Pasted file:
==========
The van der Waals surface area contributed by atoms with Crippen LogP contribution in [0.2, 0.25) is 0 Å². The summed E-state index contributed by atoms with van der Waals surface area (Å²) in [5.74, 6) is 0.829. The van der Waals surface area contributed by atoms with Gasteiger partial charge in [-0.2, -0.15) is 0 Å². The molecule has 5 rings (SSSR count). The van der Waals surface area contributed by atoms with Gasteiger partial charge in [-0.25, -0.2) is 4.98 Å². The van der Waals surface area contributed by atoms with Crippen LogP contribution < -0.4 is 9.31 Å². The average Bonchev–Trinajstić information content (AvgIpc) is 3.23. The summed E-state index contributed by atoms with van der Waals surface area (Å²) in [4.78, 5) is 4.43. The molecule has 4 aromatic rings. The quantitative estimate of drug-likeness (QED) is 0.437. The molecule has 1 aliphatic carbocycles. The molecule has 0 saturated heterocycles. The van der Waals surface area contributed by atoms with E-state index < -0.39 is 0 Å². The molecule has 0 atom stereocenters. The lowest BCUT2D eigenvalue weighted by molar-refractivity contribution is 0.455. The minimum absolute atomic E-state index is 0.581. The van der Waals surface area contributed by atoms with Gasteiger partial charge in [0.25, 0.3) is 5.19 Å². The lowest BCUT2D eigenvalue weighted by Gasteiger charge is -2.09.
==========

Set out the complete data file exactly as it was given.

The van der Waals surface area contributed by atoms with Crippen LogP contribution in [0.2, 0.25) is 0 Å². The summed E-state index contributed by atoms with van der Waals surface area (Å²) in [5.74, 6) is 0.829. The van der Waals surface area contributed by atoms with Gasteiger partial charge in [-0.2, -0.15) is 0 Å². The molecule has 5 rings (SSSR count). The van der Waals surface area contributed by atoms with Gasteiger partial charge in [-0.25, -0.2) is 4.98 Å². The van der Waals surface area contributed by atoms with Crippen LogP contribution < -0.4 is 9.31 Å². The average Bonchev–Trinajstić information content (AvgIpc) is 3.23. The summed E-state index contributed by atoms with van der Waals surface area (Å²) in [4.78, 5) is 4.43. The molecule has 4 aromatic rings. The quantitative estimate of drug-likeness (QED) is 0.437. The molecule has 1 aliphatic carbocycles. The molecule has 0 saturated heterocycles. The van der Waals surface area contributed by atoms with E-state index < -0.39 is 0 Å². The molecule has 0 atom stereocenters. The lowest BCUT2D eigenvalue weighted by molar-refractivity contribution is 0.455. The minimum absolute atomic E-state index is 0.581. The van der Waals surface area contributed by atoms with Gasteiger partial charge in [0.25, 0.3) is 5.19 Å². The lowest BCUT2D eigenvalue weighted by Gasteiger charge is -2.09.